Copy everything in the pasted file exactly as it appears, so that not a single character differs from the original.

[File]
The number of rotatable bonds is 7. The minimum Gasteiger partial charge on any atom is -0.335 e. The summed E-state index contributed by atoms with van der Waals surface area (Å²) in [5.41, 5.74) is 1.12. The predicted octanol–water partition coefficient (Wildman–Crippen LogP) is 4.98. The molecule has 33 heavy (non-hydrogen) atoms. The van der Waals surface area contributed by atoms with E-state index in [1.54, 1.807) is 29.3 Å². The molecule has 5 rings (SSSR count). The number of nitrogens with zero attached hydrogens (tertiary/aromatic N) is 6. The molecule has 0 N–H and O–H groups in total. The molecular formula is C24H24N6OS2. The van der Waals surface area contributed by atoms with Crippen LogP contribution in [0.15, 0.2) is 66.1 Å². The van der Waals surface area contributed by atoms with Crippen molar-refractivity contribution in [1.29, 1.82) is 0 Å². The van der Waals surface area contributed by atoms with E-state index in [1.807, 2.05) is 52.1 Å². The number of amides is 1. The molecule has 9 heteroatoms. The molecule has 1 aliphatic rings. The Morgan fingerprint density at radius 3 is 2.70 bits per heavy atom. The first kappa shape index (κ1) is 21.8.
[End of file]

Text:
The number of rotatable bonds is 7. The minimum Gasteiger partial charge on any atom is -0.335 e. The summed E-state index contributed by atoms with van der Waals surface area (Å²) in [5.41, 5.74) is 1.12. The predicted octanol–water partition coefficient (Wildman–Crippen LogP) is 4.98. The molecule has 33 heavy (non-hydrogen) atoms. The van der Waals surface area contributed by atoms with E-state index in [1.54, 1.807) is 29.3 Å². The molecule has 5 rings (SSSR count). The number of nitrogens with zero attached hydrogens (tertiary/aromatic N) is 6. The molecule has 0 N–H and O–H groups in total. The molecular formula is C24H24N6OS2. The van der Waals surface area contributed by atoms with Crippen LogP contribution in [0.15, 0.2) is 66.1 Å². The van der Waals surface area contributed by atoms with Crippen molar-refractivity contribution in [1.29, 1.82) is 0 Å². The van der Waals surface area contributed by atoms with E-state index in [1.807, 2.05) is 52.1 Å². The number of amides is 1. The molecule has 9 heteroatoms. The molecule has 1 aliphatic rings. The Morgan fingerprint density at radius 3 is 2.70 bits per heavy atom. The first kappa shape index (κ1) is 21.8.